Create funnels based on these preferences. For instance, if you want them to join your list, divert those people to a dedicated page that explains why they need to subscribe and put up an easy subscription form on that page.
The last thing you want to do is to direct them to a page where there is no subscription form; you cannot expect them to subscribe, of course.
Offer Nothing but Value
You cannot even dream about becoming a pro if you don’t offer valuable stuff. It doesn’t matter how often you publish blog posts, or how often you launch products.
If your blog posts or products are crappy, no matter how many of them you deliver, they are going to end up in some black hole, never to be found again.
You want your blog posts to be shared by people, to be bookmarked, to be savored and above all, after reading your blog post, your readers should be able to do some action and get a benefit out of it.
If the content you deliver doesn’t have that “meaty” part, niche domination will only be a dream. After all, you cannot dupe it.
Pros are known for their quality and if you want to become one, your standards should be appropriate as well.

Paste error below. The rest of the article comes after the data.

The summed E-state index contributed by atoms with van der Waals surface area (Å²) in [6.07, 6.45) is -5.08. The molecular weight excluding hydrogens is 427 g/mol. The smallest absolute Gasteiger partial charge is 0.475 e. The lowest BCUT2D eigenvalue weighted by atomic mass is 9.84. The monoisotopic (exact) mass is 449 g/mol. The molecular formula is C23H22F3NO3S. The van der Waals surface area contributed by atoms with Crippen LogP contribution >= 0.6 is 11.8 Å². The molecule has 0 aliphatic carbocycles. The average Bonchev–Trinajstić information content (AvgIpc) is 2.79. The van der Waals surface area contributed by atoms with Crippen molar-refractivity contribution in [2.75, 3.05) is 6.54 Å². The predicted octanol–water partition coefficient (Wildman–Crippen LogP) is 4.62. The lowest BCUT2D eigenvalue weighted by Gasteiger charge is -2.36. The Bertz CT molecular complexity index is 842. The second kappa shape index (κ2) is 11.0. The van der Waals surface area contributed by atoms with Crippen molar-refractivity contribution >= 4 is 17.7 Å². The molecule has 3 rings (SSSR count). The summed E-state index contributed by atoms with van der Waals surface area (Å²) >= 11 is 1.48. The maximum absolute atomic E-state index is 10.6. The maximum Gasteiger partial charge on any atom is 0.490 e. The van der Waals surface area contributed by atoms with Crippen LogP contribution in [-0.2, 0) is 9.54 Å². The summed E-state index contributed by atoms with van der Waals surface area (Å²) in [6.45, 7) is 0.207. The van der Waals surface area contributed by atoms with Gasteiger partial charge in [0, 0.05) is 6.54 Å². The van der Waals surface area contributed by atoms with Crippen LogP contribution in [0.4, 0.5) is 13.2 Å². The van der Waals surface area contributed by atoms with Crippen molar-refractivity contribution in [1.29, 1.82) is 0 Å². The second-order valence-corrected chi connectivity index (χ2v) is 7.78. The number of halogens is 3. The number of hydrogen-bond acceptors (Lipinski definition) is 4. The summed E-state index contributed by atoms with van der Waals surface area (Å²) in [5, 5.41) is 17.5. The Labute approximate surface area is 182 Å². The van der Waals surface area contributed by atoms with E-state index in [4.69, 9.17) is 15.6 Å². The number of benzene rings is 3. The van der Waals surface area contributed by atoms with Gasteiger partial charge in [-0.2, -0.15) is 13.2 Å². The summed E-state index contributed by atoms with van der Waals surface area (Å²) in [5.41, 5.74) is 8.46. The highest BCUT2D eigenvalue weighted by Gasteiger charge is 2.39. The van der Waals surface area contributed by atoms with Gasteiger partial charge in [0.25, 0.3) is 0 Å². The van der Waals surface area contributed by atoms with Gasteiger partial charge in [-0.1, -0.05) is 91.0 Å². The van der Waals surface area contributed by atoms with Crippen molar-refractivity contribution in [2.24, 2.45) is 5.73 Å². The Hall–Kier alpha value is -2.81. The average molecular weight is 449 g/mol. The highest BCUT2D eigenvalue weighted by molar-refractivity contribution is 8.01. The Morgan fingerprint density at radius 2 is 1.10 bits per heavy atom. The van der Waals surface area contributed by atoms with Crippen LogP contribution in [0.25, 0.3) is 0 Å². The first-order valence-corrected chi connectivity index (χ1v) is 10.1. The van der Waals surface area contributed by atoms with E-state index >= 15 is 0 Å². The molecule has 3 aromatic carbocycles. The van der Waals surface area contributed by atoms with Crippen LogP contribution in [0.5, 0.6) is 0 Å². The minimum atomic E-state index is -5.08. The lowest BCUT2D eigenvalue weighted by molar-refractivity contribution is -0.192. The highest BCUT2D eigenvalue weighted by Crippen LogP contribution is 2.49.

The pros are generous. They usually don’t care too much about giving away stuff for free. I mean valuable stuff.
Pros don’t calculate the pennies. They don’t hide stuff behind the walls.
Well, don’t get me wrong. I’m not saying that you should become a charity inc., build valuable stuff out of hard work and give them all away for free. You won’t be able to run a business like that.
But don’t hold back.
Remember, a sale occurs one time. But a relationship or a good name earned lasts longer and can lead to multiple business transactions. It also helps with easy “word of mouth” promotions and recommendations.
The pro status cannot be acquired; but that doesn’t mean that you should stop trying to become one.
In fact you should put every effort to become one in whatever you do(I know that’s controversial. I said earlier that pro status should not be acquired, but hey, lets face the fact – we all want to become a pro, right?).
It is because the pro status integrates all the excellent qualities outlined above. And, if you have those, you’d be an additional gem on the crown. That’s so precious.